Create a UEFI-Bootable Linux Mint USB Drive

Test-drive Linux Mint using a Linux USB boot drive

What to Know

  • Format the USB drive, download the Linux Mint ISO file, then burn the ISO to the USB Drive.
  • Turn off Windows fast startup, restart your PC while holding down the Shift key, then select to boot from a device on the UEFI boot menu.
  • If you don't see the blue UEFI screen, reboot your PC and force it to boot from the USB drive during system startup.

This article explains how to make a bootable Linux Mint USB drive. Instructions apply to Windows PCs.

How to Format the USB Drive

Prepare the drive to accept the ISO-to-USB Linux transfer.

  1. Open Windows Explorer, and right-click the drive letter assigned to the drive.

  2. Choose the Format option on the menu.

    Windows 10 select drive to format
  3. When the Format Volume screen appears, verify that the quick format option is checked and the file system is set to FAT32.

    Windows 10 format USB
  4. Press Start.

    Windows 10 format USB Start

Write Linux Mint Image to the USB Drive

After the USB drive has been formatted, transfer the ISO file to it.

  1. Start Win32 Disk Imager.

  2. Set the drive letter to the USB drive you prepared.

  3. Select the folder icon and locate the Linux Mint ISO file you've already downloaded. You will need to change the file type to show all the files. Choose the ISO so that the path appears in the box on the main screen.

    Write USB with Win32 Disk Imager
  4. Press Write.

    Write USB with Win32 Disk Imager > Write

Turn off Fast Boot

To boot a UEFI-bootable Ubuntu-based USB drive (like Linux Mint), you must turn off Fast Startup from within Windows.

  1. Right-click the Start button, or press Win+X.

    Windows 10 right-click start
  2. Choose Power Options.

    Windows 10 Start > Power Options
  3. On the Power & Sleep screen, press Additional power settings.

    Windows 10 Additional power settings
  4. When the Additional power options screen appears, select the second menu item on the left-hand side: Choose what the power button does.

    Choose what the power button does in Power Options
  5. There won't be much on the power button settings screen to begin with. Select Change settings that are currently available to see more.

    Change settings that are currently unavailable
  6. Find the Shutdown Settings section at the bottom of the list. Ensure the Turn on Fast Startup checkbox is unchecked.

    Turn off fast startup
  7. Press Save Changes.

    Save changes

Boot From a UEFI-Bootable Linux Mint USB Drive

After you've disabled fast-startup mode in Windows, reboot your PC.

Screenshot of the Windows 10 UEFI Boot Menu
  1. To boot into Linux Mint, restart your computer while pressing the Shift key.

  2. When the UEFI boot menu appears, choose the Use a Device option and select USB EFI Drive

    Use a device

If you don't see the blue UEFI screen to choose to boot from EFI, try rebooting your PC and forcing it to boot from the USB drive during system startup. Different manufacturers require different keypresses to access this start-up customization feature:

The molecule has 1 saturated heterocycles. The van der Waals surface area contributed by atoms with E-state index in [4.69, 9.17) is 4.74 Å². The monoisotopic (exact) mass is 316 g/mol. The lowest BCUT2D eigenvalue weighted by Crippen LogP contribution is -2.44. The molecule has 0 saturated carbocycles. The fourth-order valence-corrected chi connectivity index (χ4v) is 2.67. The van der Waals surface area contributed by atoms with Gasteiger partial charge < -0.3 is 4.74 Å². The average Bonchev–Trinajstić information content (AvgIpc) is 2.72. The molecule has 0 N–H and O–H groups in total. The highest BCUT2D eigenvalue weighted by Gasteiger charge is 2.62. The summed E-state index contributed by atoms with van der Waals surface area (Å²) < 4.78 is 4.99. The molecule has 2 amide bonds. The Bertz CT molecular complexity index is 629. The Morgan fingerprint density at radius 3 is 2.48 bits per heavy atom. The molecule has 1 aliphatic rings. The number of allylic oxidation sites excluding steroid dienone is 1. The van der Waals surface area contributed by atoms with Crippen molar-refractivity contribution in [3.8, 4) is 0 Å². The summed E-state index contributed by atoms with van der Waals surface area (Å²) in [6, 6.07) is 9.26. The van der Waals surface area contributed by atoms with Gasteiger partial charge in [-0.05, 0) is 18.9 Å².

• Acer - F2 or delete
  • Asus - F2, F9, or delete
  • Compaq - F10
  • Dell - F2
  • Emachines - Tab or delete
  • HP - Escape, F1, or F10
  • Lenovo - F1 or F2
  • NEC - F2
  • Packard Bell - F1 or F2
  • Samsung - F2 or F10
  • Sharp - F2
  • Sony - F1, F2, or F3
  • Toshiba - Escape, F1, F2, or F12

Writing a Live System to Disk

After you've launched Linux Mint from USB and have explored the live file system, you can either continue to use the USB drive to launch a Linux session when you need it, or you can use Mint's own tools to transfer the Linux operating system to your PC's hard drive. 

When you install to hard disk, the bootloader automatically addresses UEFI compatibility on your behalf. You do not need to keep Fast Startup disabled in Windows to dual-boot into a Linux Mint system.

What You Need to Create a Bootable Linux Mint USB Drive

To create a UEFI-bootable Linux Mint USB drive, you'll need:

The disc image (a single large file with a name ending in .ISO) represents a direct copy of what the contents of a CD would be if a CD with Linux Mint were ripped to a single file. For that reason, you need a tool like Win32 Disk Imager, which executes ISO-to-USB for your Linux USB.

Why Make a Linux Mint Bootable USB Drive?

Linux Mint is one of the most popular Linux distributions since 2011, according to the page-hit rankings at Distrowatch. Mint's popularity follows from its ease of installation and its shallow learning curve, and because it is based on the long-term support release of Ubuntu, which provides stability and support.

Use a Linux Mint USB drive as a way of testing Linux Mint to see if it is suitable for your needs. If you like it, the live file system on the Linux USB device supports installation to your hard drive or even dual-booting of Linux Mint and Windows 8 and 10

Before PCs shipped with Unified Extensible Firmware Interface technology, spinning up a blank Linux CD, DVD, or USB drive was straightforward, as was booting with the media you created. Modern PCs that use UEFI, an extra security layer that protects the operating system's communications with your PC's hardware, require a few extra steps to work correctly with Linux USBs.

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